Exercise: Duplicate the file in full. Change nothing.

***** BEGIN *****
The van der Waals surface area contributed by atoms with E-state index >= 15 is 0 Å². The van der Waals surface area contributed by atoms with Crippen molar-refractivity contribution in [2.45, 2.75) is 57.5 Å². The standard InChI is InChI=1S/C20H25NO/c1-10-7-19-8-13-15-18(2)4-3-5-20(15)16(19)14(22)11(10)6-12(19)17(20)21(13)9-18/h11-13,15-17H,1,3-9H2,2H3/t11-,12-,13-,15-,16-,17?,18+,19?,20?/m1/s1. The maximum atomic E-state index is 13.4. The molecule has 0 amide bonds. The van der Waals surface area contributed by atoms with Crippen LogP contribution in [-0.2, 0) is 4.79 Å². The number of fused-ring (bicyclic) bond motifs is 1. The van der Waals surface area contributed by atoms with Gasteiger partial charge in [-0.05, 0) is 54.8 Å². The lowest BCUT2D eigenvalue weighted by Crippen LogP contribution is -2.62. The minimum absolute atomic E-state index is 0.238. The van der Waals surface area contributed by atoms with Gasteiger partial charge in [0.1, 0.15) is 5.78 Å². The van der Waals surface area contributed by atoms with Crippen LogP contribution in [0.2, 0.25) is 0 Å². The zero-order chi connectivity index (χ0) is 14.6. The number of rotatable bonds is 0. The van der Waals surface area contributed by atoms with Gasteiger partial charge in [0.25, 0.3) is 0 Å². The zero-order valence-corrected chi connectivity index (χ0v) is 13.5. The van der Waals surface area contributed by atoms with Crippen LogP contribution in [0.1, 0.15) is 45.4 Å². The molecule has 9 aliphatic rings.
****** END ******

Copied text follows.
The van der Waals surface area contributed by atoms with E-state index >= 15 is 0 Å². The van der Waals surface area contributed by atoms with Crippen molar-refractivity contribution in [2.45, 2.75) is 57.5 Å². The standard InChI is InChI=1S/C20H25NO/c1-10-7-19-8-13-15-18(2)4-3-5-20(15)16(19)14(22)11(10)6-12(19)17(20)21(13)9-18/h11-13,15-17H,1,3-9H2,2H3/t11-,12-,13-,15-,16-,17?,18+,19?,20?/m1/s1. The maximum atomic E-state index is 13.4. The molecule has 0 amide bonds. The van der Waals surface area contributed by atoms with Crippen LogP contribution in [-0.2, 0) is 4.79 Å². The number of fused-ring (bicyclic) bond motifs is 1. The van der Waals surface area contributed by atoms with Gasteiger partial charge in [-0.05, 0) is 54.8 Å². The lowest BCUT2D eigenvalue weighted by Crippen LogP contribution is -2.62. The minimum absolute atomic E-state index is 0.238. The van der Waals surface area contributed by atoms with Gasteiger partial charge in [0.1, 0.15) is 5.78 Å². The van der Waals surface area contributed by atoms with Crippen LogP contribution in [0.2, 0.25) is 0 Å². The zero-order chi connectivity index (χ0) is 14.6. The number of rotatable bonds is 0. The van der Waals surface area contributed by atoms with Gasteiger partial charge in [0.25, 0.3) is 0 Å². The zero-order valence-corrected chi connectivity index (χ0v) is 13.5. The van der Waals surface area contributed by atoms with Crippen LogP contribution in [0.1, 0.15) is 45.4 Å². The molecule has 9 aliphatic rings.